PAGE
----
Carbonaceous Aerosol in Europe - out of the woods and into the blue?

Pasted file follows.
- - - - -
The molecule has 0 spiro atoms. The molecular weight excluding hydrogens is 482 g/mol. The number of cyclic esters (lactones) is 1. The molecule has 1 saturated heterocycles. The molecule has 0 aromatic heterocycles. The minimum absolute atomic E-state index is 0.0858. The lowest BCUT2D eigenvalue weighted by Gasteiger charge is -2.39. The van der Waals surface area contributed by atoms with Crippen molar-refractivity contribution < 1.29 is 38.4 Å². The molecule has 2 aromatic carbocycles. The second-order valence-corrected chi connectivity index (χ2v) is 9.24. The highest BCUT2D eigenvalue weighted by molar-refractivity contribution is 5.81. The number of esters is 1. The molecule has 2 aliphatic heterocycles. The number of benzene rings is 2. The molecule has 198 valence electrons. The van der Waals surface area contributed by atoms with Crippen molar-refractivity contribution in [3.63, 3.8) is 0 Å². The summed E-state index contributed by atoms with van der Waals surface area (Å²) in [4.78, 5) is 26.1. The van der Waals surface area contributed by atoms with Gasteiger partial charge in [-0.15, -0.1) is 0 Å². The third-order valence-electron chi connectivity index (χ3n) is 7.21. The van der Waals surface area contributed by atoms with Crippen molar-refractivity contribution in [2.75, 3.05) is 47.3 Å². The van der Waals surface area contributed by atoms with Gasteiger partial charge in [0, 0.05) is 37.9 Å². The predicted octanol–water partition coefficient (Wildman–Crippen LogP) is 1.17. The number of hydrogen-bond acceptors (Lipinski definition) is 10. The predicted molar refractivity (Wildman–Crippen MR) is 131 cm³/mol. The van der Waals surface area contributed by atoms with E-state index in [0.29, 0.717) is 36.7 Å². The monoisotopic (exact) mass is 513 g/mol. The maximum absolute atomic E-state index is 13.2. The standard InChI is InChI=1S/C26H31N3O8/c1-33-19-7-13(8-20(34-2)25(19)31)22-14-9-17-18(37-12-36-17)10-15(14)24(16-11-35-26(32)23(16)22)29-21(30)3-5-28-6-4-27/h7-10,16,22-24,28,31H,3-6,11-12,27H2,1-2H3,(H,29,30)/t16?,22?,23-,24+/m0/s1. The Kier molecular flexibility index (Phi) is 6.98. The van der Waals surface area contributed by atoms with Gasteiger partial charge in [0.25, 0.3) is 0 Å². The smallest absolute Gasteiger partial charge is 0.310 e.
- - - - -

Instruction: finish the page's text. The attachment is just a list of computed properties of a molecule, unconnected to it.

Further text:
Sammanfattning: Particulate matter (PM) in the atmosphere influences weather and climate and may have important health impacts. Regional scale chemical transport modelling aims to describe the composition of particulate matter, to track different sources, estimate their relative importance, and to give realistic predictions of responses to changes in emissions and atmospheric conditions. The focus of this thesis is the modelling of an important constituent of PM — carbon containing PM. The EMEP MSC-W chemical transport model is used for European policy making regarding air pollution, to provide scientific support to the convention on long-range transboundary air pollution (CLRTAP). The organic aerosol (OA) treatment in the EMEP model has been extended to include more realistic primary OA emissions, and new schemes for the formation of secondary OA, based on the volatility basis set method. Long-term model simulations of OA and elemental carbon (EC) over Europe have been performed for the period 2002–2010. The model results were compared to observations, including source-apportionment data. Total organic carbon concentrations matched measured concentrations for summer periods, but problems were found during winter, with poor agreement between modelled and measured organic carbon, and tracers of wood-burning. To tackle these problems a new inventory for emissions of OA and EC from residential wood combustion (RWC) was developed. Total European OA emissions from RWC are almost 3 times larger in the new inventory than in the old one. According to the new inventory, about 60% of the primary OA emissions in Europe are due to RWC. EC emissions are to a larger extent due to fossil fuel combustion; RWC emissions contribute about 1/5 of the total anthropogenic fine particle EC-emissions in Europe. The model results indicate that many sources contribute to OA in Europe. During summer, fossil fuel combustion, biomass burning and biogenic secondary OA all contribute considerably. RWC is the dominant OA source during winter, contributing more than 50% to the model OA. According to the model results, non-fossil sources contribute more to regional scale OA than fossil fuel, except in the Po Valley during summer. EC comes mainly from fossil fuel during the warm seasons, but EC from RWC is important during winter. Modelling is useful to investigate potential impacts of newly discovered sources of organic aerosol. Biotic stress-induced emissions (SIE) were investigated in this thesis. The fractions of stressed trees in European forests were estimated, based on observed tree damage. Emission estimates for sesquiterpenes, methyl salicylate and unsaturated C17-compounds, and the SOA yield from the oxidation of these SIE, were based on plant chamber experiments. The model results suggest that SIE may contribute substantially to SOA in Europe. During some periods, SIE may contribute more to OA than the non-stressed biogenic emissions of volatile organic compounds. Thus, further research on SIE is warranted.
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